Chicago Skyline

Chicago Skyline

Chicago Skyline. In the late 19th century, Chicago’s downtown was an ideal location for architects of ambition; the Great Chicago Fire of 1871 had literally gutted the downtown area, creating a relentless drive to re-build and ample space in which to do it. Chicago’s engineers solved the problem of the load-bearing wall, liberating structures from the limits of what a masonry foundation could support. Built in 1885, William LeBaron Janney’s 10-story Home Insurance Building was the first to use a steel-frame skeleton to support its walls — at one-third of the weight of a structure using conventional means. Real estate prices and building heights soared in the years that followed, but the boom years of the 1920s financial bubble saw an unprecedented wave of skyscrapers that shattered previous records for size, including the still-extant Mather Tower, Tribune Tower, and later the Chicago Board of Trade.

The second wave, oddly enough, occurred during the 1960s and 70s, when urban centers across America were experiencing white flight and severe population decline. The answer of Chicago’s first Mayor Daley was simple: build, and then build some more. As a result, while the residential population spread across a wide range of suburbs, commercial activity remained fixed at the center of the city. It was during this time when Chicago gained its most famous modern skyscrapers, including the three of the tallest: the Sears Tower, the Aon Center, and the John Hancock Center. (It was also during this time — as occurred during the first wave — when a giant swathe of early skyscrapers were recklessly demolished.)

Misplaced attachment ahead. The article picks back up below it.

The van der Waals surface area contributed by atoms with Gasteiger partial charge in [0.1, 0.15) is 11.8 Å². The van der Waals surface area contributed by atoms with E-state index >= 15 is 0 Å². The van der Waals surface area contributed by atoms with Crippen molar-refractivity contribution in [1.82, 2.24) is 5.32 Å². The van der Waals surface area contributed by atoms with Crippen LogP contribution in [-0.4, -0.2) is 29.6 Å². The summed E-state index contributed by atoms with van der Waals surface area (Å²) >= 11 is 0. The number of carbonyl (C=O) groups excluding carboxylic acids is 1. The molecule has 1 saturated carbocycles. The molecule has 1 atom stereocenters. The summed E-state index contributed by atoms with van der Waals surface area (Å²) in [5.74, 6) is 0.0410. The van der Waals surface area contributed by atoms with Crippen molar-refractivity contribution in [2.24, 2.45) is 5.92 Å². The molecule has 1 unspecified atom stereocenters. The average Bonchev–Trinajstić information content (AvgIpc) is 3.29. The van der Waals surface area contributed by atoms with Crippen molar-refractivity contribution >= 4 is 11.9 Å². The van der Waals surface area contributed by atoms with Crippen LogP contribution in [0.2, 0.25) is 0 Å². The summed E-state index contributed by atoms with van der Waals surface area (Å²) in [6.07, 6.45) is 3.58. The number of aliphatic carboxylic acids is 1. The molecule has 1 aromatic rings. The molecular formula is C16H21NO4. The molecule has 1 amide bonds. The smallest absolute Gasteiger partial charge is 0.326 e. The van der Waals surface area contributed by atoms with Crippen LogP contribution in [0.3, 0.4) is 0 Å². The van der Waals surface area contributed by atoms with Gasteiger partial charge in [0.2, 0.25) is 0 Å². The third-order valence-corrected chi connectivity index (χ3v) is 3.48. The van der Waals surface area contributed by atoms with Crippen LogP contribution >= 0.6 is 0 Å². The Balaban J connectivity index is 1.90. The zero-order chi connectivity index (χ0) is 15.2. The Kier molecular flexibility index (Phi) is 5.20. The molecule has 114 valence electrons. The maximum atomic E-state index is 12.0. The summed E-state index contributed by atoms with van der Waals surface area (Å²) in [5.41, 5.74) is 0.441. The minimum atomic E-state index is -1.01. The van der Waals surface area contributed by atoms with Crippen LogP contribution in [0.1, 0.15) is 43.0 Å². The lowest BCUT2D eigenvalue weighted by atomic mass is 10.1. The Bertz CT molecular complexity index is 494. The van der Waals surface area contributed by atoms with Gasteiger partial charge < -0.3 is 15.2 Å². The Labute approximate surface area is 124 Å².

The third wave of supertall construction is underway right now. Driven by downtown Chicago’s residential real estate boom (the hottest in the country prior to the late 2000s financial crisis), existing buildings are converting office space to condominiums and hotels, and builders are racing to erect what will be some of the world’s tallest buildings, which may radically re-shape the city’s skyline. The latest result of the building spree is, of course, the Trump Tower, now the fourth tallest building in the U.S., and the 16th tallest in the world. Eventually, construction ground to a halt as virtually all sources of credit dried up, leaving a few of the most intriguing projects in jeopardy, including the now cancelled Chicago Spire.